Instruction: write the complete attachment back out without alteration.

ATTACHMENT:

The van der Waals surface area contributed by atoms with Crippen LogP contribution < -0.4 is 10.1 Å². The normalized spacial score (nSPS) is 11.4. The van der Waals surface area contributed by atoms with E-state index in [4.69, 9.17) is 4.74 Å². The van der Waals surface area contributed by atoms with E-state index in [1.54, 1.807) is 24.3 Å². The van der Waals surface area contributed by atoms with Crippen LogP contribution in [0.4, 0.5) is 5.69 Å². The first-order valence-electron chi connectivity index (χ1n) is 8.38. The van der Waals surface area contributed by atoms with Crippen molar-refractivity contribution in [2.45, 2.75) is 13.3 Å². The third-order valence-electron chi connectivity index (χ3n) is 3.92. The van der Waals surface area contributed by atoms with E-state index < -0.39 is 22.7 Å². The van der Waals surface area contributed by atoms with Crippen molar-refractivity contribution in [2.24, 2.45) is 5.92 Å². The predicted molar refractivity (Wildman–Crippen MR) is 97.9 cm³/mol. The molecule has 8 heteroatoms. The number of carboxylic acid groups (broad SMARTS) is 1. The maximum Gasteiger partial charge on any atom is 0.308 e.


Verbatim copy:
The van der Waals surface area contributed by atoms with Crippen LogP contribution < -0.4 is 10.1 Å². The normalized spacial score (nSPS) is 11.4. The van der Waals surface area contributed by atoms with E-state index in [4.69, 9.17) is 4.74 Å². The van der Waals surface area contributed by atoms with E-state index in [1.54, 1.807) is 24.3 Å². The van der Waals surface area contributed by atoms with Crippen LogP contribution in [0.4, 0.5) is 5.69 Å². The first-order valence-electron chi connectivity index (χ1n) is 8.38. The van der Waals surface area contributed by atoms with Crippen molar-refractivity contribution in [2.45, 2.75) is 13.3 Å². The third-order valence-electron chi connectivity index (χ3n) is 3.92. The van der Waals surface area contributed by atoms with E-state index < -0.39 is 22.7 Å². The van der Waals surface area contributed by atoms with Crippen molar-refractivity contribution in [2.24, 2.45) is 5.92 Å². The predicted molar refractivity (Wildman–Crippen MR) is 97.9 cm³/mol. The molecule has 8 heteroatoms. The number of carboxylic acid groups (broad SMARTS) is 1. The maximum Gasteiger partial charge on any atom is 0.308 e.